replied Molly, very composedly.
come now, mother," cried Mickey, "don't
think to be going it upon us that way; you know
you seen them one time yourself, and you
had not the gumption in you to catch them,
and get their crocks of gold from them."
Molly, is that really true that you saw the
and I did, ma'am; but this boy's always laughing
at me about them, and that makes me rather shy of
talking of them."
Molly, I won't laugh at you; so, come,
tell me how you saw them."
ma'am, you see it was when I was just about the
age of Mary, there. I was coming home late one
Monday evening from the market; for my aunt
Kitty, God be merciful to her! kept me to take a
cup of tea. It was in the summer-time you see,
ma'am, much about the middle of June, and it was
through the fields I came. Well, ma'am, as I
said, it was late in the evening, that is, the
sun was near going down, and the light was
straight in my eyes, and I came along through the
bog-meadow; for it was shortly after I married to
him that's gone, and we were living in this very
house that you're now in; and then when I came to
the castle-field--the pathway you know, ma'am,
goes right through the middle of it--and it was
then as fine a field of wheat, just shot out, as
you'd wish to look at; and it was a pretty sight
to see it waving so beautifully with every air of
wind that was going over it, dancing to the music
of a thrush, that was singing down below in the
hedge. Well, ma'am, I crossed over the style
that's there yet, and went along fair and easy,
till I was near about the middle of the field,
when something made me cast my eyes to the
ground, a little before me; and then I saw, as
sure as I'm sitting here, no less nor three of
the Leprechauns, all bundled together like so
many tailors, in the middle of the path before
me. They were not hammering their pumps, or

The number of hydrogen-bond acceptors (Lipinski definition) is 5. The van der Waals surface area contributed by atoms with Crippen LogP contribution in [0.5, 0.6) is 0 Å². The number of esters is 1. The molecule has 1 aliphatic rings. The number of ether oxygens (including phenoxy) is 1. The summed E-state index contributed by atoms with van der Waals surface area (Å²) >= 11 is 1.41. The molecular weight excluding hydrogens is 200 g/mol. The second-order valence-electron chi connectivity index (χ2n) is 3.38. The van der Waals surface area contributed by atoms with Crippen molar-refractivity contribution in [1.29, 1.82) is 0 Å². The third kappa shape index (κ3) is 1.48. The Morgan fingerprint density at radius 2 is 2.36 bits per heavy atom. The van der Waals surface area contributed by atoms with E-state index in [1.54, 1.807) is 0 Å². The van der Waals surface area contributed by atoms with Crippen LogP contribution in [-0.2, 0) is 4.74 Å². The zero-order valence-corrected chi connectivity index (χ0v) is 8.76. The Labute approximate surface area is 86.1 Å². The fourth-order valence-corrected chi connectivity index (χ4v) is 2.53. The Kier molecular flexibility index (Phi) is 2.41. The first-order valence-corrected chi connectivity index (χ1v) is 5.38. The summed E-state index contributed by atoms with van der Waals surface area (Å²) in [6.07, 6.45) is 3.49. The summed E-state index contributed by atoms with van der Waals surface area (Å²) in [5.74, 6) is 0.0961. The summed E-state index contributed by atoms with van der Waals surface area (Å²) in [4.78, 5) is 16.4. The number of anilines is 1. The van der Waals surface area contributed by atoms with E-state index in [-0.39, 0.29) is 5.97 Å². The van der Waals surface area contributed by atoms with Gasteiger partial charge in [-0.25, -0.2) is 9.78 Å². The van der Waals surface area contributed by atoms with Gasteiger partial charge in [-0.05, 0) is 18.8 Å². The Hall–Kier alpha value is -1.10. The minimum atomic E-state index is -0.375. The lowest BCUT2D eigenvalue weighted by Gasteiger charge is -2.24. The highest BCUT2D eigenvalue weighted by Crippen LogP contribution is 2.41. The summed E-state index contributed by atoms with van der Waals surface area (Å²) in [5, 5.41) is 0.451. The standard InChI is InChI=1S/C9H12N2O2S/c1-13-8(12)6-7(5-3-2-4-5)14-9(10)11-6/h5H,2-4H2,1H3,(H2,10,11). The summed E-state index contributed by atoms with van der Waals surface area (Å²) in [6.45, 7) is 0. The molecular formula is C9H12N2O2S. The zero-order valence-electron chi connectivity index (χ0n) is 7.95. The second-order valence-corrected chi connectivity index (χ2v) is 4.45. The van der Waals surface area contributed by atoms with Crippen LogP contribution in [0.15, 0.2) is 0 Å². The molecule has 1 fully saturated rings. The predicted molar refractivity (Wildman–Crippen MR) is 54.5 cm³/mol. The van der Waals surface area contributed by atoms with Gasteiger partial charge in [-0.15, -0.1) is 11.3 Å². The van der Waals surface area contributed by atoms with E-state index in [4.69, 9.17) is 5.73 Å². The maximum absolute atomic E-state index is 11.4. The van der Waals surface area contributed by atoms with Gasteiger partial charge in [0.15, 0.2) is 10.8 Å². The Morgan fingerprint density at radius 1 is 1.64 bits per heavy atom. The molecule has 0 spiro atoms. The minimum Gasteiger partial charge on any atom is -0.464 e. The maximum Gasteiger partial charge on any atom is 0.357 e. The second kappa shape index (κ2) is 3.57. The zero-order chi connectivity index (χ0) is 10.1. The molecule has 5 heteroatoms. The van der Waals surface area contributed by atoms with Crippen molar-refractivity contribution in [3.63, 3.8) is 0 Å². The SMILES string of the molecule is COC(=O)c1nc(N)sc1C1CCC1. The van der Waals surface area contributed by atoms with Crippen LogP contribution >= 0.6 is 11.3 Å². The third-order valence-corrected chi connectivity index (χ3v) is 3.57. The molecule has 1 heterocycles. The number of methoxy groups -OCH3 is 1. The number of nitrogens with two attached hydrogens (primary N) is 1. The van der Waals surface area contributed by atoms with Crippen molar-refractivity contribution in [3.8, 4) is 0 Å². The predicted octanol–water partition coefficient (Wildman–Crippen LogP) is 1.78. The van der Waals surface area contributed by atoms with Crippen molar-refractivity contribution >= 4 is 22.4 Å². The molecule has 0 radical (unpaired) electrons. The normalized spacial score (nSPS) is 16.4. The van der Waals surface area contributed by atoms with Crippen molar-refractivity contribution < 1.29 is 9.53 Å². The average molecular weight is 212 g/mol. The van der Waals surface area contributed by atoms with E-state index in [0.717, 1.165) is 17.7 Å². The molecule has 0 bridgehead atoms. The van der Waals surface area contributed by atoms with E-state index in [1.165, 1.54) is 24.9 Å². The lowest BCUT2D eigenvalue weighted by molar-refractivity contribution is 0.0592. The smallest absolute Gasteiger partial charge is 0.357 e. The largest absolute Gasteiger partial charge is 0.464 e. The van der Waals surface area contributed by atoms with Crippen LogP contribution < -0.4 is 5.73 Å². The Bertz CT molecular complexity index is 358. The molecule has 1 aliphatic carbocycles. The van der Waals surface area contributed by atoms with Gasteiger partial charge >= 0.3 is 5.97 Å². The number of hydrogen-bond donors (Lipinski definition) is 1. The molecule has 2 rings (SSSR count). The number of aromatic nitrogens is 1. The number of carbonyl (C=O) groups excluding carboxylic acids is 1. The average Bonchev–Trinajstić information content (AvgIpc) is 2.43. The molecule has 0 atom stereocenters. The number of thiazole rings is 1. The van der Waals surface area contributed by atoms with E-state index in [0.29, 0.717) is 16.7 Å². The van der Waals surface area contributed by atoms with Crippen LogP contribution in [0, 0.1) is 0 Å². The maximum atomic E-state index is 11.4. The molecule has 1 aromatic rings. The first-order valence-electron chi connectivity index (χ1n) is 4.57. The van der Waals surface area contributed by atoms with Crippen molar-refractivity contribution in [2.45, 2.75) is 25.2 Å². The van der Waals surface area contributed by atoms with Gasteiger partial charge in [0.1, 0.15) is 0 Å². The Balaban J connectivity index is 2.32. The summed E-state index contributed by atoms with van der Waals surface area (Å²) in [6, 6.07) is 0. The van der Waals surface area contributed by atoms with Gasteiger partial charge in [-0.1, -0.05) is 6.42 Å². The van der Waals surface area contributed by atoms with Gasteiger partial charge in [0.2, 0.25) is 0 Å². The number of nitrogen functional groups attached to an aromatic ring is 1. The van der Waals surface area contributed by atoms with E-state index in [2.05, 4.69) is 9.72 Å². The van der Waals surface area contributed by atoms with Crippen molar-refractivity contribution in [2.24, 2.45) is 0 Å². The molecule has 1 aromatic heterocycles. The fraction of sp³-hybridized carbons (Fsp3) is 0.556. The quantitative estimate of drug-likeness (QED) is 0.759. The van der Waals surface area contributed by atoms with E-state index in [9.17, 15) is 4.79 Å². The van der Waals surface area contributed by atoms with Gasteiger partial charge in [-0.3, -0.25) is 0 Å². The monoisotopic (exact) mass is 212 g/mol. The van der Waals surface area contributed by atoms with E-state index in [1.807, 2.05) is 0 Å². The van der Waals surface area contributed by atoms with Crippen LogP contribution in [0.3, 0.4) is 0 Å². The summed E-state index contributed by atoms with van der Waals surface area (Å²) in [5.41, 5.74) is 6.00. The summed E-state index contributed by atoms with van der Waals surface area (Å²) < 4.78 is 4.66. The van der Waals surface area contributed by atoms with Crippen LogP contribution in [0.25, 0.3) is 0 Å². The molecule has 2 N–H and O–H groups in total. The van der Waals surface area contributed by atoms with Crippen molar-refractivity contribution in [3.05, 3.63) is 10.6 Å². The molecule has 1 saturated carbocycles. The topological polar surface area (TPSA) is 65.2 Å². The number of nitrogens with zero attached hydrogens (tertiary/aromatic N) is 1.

making any kind of noise whatever; but there they
were, the three little fellows, with their cocked
hats upon them, and their legs gothered up
under them, working at their trade as hard as may
be. If you were only to see, ma'am, how fast
their little elbows went as they pulled out their
ends! Well, every one of them had his eye cocked
upon me, and their eyes were as bright as the eye
of a frog, and I could not stir one step from the
spot for the life of me. So I turned my head
round, and prayed to the Lord in his mercy to
deliver me from them, and when I went to look at
them again, ma'am, not a sight of them was to be
seen: they were gone like a dream."
Molly, why did you not catch them?"
was afeard, ma'am, that's the truth of it; but
maybe I was as well without them. I never heard
tell of a Leprechaun yet that was not too many
for any one that cotch him."
and Molly, do you think there are any Leprechauns
my belief, ma'am, they're all gone out of the
country, clever and clean, along with the
Fairies; for I never hear tell now of them at
L. having now attained her object, after a little
more talk with the good old woman, took her
leave, attended by Mary, who would see her a
piece of the way home. And Mary being asked what
she thought of the Leprechauns, confessed her
inability to give a decided opinion; her mother,
she knew, was incapable of telling a lie, and yet
she had her doubts if there ever were such things